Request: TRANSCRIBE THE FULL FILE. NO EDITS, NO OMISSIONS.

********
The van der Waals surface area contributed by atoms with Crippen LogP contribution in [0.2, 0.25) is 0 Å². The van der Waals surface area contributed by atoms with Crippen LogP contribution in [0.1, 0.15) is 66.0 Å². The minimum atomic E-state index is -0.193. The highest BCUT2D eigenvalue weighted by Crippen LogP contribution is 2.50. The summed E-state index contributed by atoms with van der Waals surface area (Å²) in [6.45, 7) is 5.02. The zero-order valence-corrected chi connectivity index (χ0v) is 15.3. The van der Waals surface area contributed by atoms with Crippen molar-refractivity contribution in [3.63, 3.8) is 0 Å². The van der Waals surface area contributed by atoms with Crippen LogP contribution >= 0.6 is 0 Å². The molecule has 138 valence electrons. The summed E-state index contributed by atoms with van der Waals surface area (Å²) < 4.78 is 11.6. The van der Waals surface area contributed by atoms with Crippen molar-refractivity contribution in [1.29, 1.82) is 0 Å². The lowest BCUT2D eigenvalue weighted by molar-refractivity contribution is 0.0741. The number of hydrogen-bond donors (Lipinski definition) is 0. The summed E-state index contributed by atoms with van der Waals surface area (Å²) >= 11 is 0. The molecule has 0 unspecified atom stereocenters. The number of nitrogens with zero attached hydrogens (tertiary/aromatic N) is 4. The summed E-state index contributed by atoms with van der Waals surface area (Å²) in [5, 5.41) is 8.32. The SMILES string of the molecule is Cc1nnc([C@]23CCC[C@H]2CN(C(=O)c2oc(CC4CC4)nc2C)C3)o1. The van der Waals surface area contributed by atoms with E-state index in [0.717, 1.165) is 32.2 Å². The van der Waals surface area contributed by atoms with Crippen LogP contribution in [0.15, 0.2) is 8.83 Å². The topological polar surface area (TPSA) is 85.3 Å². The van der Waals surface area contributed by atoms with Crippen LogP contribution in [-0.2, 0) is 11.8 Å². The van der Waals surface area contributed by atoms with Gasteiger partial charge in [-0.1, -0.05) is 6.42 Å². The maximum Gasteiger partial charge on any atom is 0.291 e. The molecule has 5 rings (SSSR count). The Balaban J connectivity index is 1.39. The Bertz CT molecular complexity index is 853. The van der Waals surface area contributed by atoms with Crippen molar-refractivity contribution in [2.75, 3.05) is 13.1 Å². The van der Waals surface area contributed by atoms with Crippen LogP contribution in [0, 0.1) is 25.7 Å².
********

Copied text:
The van der Waals surface area contributed by atoms with Crippen LogP contribution in [0.2, 0.25) is 0 Å². The van der Waals surface area contributed by atoms with Crippen LogP contribution in [0.1, 0.15) is 66.0 Å². The minimum atomic E-state index is -0.193. The highest BCUT2D eigenvalue weighted by Crippen LogP contribution is 2.50. The summed E-state index contributed by atoms with van der Waals surface area (Å²) in [6.45, 7) is 5.02. The zero-order valence-corrected chi connectivity index (χ0v) is 15.3. The van der Waals surface area contributed by atoms with Crippen molar-refractivity contribution in [3.63, 3.8) is 0 Å². The van der Waals surface area contributed by atoms with Crippen LogP contribution >= 0.6 is 0 Å². The molecule has 138 valence electrons. The summed E-state index contributed by atoms with van der Waals surface area (Å²) < 4.78 is 11.6. The van der Waals surface area contributed by atoms with Crippen molar-refractivity contribution in [1.29, 1.82) is 0 Å². The lowest BCUT2D eigenvalue weighted by molar-refractivity contribution is 0.0741. The number of hydrogen-bond donors (Lipinski definition) is 0. The summed E-state index contributed by atoms with van der Waals surface area (Å²) >= 11 is 0. The molecule has 0 unspecified atom stereocenters. The number of nitrogens with zero attached hydrogens (tertiary/aromatic N) is 4. The summed E-state index contributed by atoms with van der Waals surface area (Å²) in [5, 5.41) is 8.32. The SMILES string of the molecule is Cc1nnc([C@]23CCC[C@H]2CN(C(=O)c2oc(CC4CC4)nc2C)C3)o1. The van der Waals surface area contributed by atoms with E-state index in [0.717, 1.165) is 32.2 Å². The van der Waals surface area contributed by atoms with Crippen LogP contribution in [0.15, 0.2) is 8.83 Å². The topological polar surface area (TPSA) is 85.3 Å². The van der Waals surface area contributed by atoms with Crippen LogP contribution in [-0.2, 0) is 11.8 Å². The van der Waals surface area contributed by atoms with Gasteiger partial charge in [-0.1, -0.05) is 6.42 Å². The maximum Gasteiger partial charge on any atom is 0.291 e. The molecule has 5 rings (SSSR count). The Balaban J connectivity index is 1.39. The Bertz CT molecular complexity index is 853. The van der Waals surface area contributed by atoms with Crippen molar-refractivity contribution in [2.75, 3.05) is 13.1 Å². The van der Waals surface area contributed by atoms with Crippen LogP contribution in [0, 0.1) is 25.7 Å².